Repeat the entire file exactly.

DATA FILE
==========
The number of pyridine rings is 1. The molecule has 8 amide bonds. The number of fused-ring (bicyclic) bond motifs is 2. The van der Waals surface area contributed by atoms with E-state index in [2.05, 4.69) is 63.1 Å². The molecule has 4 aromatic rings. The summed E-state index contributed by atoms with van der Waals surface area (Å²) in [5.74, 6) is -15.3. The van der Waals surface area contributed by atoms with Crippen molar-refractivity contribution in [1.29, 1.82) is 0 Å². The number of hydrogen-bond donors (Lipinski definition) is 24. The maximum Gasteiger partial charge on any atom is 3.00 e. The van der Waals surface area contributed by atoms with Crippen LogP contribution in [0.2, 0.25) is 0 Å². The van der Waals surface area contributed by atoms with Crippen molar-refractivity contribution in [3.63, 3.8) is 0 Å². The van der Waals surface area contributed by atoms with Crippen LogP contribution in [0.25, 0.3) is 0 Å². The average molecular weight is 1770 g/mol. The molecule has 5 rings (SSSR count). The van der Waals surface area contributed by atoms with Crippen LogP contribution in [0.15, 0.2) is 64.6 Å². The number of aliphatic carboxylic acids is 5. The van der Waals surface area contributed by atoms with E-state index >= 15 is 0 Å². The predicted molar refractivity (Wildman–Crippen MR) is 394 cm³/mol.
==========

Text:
The number of pyridine rings is 1. The molecule has 8 amide bonds. The number of fused-ring (bicyclic) bond motifs is 2. The van der Waals surface area contributed by atoms with E-state index in [2.05, 4.69) is 63.1 Å². The molecule has 4 aromatic rings. The summed E-state index contributed by atoms with van der Waals surface area (Å²) in [5.74, 6) is -15.3. The van der Waals surface area contributed by atoms with Crippen molar-refractivity contribution in [1.29, 1.82) is 0 Å². The number of hydrogen-bond donors (Lipinski definition) is 24. The maximum Gasteiger partial charge on any atom is 3.00 e. The van der Waals surface area contributed by atoms with Crippen LogP contribution in [0.2, 0.25) is 0 Å². The van der Waals surface area contributed by atoms with Crippen molar-refractivity contribution in [3.63, 3.8) is 0 Å². The van der Waals surface area contributed by atoms with Crippen LogP contribution in [0.25, 0.3) is 0 Å². The average molecular weight is 1770 g/mol. The molecule has 5 rings (SSSR count). The van der Waals surface area contributed by atoms with Crippen LogP contribution in [0.15, 0.2) is 64.6 Å². The number of aliphatic carboxylic acids is 5. The van der Waals surface area contributed by atoms with E-state index >= 15 is 0 Å². The predicted molar refractivity (Wildman–Crippen MR) is 394 cm³/mol.